The general goal of Leg 193 was to delineate the subsurface characteristics of the PACMANUS hydrothermal system, particularly the volcanic architecture of Pual Ridge on which it is situated, deep-seated mineralization and alteration patterns, and structural and other characteristics that dictate the nature and flow of hydrothermal fluids. Testing for microbial life within the system and collecting subseafloor hydrothermal fluids were additional objectives.

Specific objectives included the following:

  1. Establish whether Pual Ridge, the edifice hosting PACMANUS, was constructed as a "layer cake" sequence of lavas or, alternatively, by inflation of large lava domes or shallow intrusions.
  2. Assess the temporal interplay between volcanic and hydrothermal activity, using any older sedimentary, ferruginous oxide, or massive sulfide horizons concealed within the lava sequence.
  3. Compare and contrast alteration and mineralization characteristics and processes below sites of focused high-temperature venting and diffuse low-temperature venting, respectively.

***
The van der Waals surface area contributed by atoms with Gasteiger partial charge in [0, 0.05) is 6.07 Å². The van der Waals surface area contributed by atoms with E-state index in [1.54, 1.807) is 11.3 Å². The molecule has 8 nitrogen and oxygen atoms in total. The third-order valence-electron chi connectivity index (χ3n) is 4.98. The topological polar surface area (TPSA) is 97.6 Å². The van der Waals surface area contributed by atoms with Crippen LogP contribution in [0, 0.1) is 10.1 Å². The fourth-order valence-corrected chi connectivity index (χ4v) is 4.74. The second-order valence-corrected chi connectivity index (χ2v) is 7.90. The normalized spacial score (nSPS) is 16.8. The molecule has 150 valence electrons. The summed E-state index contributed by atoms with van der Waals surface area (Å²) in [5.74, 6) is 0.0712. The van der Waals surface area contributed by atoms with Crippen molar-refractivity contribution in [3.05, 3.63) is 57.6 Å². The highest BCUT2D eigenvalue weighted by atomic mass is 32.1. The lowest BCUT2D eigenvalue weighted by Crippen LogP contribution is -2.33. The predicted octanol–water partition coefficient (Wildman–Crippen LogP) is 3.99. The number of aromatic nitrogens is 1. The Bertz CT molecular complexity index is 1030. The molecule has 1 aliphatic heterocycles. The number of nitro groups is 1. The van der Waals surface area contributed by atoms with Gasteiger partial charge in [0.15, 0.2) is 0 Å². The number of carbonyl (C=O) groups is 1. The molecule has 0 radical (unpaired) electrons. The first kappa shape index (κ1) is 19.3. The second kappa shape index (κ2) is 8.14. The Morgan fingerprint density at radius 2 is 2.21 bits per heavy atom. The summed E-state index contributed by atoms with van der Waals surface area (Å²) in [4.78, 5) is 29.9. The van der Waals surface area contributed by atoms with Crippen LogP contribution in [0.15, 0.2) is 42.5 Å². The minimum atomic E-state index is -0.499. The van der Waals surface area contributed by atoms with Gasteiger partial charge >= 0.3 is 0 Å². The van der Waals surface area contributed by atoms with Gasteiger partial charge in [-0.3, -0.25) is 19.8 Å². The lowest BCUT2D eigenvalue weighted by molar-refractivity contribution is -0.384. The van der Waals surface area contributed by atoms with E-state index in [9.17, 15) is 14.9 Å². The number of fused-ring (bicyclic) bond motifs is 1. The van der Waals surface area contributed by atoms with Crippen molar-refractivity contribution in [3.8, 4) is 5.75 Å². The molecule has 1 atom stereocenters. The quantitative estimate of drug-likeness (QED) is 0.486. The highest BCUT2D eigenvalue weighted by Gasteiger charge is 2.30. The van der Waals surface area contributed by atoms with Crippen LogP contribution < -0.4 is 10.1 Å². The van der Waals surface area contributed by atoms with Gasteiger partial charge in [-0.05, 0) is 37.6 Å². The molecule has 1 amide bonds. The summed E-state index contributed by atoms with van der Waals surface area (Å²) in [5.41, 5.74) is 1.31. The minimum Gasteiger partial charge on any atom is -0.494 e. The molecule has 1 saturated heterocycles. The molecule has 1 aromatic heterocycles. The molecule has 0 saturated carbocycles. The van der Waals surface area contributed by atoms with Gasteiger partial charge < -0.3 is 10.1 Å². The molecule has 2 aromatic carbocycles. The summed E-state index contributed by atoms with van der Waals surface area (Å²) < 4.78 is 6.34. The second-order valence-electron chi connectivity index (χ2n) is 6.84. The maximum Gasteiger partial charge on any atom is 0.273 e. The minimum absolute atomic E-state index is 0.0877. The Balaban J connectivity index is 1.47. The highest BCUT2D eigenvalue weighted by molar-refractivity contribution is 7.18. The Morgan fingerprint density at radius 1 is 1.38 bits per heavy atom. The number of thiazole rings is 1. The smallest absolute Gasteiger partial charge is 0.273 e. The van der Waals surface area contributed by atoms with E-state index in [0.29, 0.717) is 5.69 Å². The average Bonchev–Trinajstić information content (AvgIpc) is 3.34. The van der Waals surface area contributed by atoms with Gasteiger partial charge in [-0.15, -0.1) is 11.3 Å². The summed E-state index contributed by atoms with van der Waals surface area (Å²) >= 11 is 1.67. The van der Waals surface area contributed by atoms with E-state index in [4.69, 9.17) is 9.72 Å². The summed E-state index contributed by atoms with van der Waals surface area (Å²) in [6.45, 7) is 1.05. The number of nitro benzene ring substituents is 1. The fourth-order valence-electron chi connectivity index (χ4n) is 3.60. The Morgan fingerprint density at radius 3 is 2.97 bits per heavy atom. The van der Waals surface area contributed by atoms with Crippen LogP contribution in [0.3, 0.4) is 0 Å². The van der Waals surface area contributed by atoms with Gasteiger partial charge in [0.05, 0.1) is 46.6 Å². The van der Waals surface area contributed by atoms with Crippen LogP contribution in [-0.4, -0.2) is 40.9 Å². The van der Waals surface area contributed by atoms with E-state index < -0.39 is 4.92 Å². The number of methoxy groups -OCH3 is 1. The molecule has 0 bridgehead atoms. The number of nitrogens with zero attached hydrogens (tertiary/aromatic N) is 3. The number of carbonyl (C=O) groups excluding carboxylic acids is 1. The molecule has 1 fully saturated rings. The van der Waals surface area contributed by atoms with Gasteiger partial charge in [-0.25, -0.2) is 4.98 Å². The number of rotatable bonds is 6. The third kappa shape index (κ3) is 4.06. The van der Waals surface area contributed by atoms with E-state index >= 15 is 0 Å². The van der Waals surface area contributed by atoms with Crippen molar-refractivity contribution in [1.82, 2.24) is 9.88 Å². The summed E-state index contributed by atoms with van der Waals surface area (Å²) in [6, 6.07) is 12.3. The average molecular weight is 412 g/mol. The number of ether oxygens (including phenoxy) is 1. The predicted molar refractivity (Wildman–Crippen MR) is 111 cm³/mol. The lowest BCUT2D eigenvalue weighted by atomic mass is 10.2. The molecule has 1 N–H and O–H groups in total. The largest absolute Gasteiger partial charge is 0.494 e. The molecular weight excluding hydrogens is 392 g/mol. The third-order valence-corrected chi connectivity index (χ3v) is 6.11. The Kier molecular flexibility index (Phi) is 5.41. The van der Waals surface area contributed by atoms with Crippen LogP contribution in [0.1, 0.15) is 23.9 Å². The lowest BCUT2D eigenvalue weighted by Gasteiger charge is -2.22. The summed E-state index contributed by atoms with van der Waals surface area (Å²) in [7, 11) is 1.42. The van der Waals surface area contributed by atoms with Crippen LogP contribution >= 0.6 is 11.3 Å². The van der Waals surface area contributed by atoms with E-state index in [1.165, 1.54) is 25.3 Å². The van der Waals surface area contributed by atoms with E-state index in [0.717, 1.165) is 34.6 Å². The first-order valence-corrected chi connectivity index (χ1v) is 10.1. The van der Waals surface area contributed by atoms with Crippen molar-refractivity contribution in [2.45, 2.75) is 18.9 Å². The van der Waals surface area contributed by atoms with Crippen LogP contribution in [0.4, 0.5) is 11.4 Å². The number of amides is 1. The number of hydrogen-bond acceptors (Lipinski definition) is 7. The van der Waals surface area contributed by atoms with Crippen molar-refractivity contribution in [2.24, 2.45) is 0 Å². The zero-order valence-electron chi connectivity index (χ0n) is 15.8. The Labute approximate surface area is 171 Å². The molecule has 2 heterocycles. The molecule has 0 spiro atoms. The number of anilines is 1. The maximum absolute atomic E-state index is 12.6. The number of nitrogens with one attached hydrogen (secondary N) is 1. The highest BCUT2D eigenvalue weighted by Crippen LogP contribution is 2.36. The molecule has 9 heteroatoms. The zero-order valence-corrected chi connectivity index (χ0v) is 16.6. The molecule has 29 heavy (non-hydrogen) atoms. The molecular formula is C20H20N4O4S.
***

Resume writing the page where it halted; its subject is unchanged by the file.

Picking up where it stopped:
4. Sample and delineate the characteristics and sources of hydrothermal fluids within the PACMANUS system.
  5. Assess the source or sources of base metals and precious metals and seek explanations for the elevated contents of copper, zinc, silver, and gold in massive sulfide chimneys at the PACMANUS seafloor.
  6. Delineate fluid pathways within the system, and establish a hydrologic model from structural patterns, physical properties, and isotope geochemical evidence in fresh and altered bedrocks.
  7. Establish the nature and extent of microbial activity and the potential for biomineralization within the hydrothermal system.

Our ability to achieve these objectives was constrained by a number of factors, including poor core recovery, the small number of deep penetrations achieved relative to the evident complexity of the hydrothermal system, and absence or scarcity of certain anticipated phenomena—especially subsurface massive sulfides.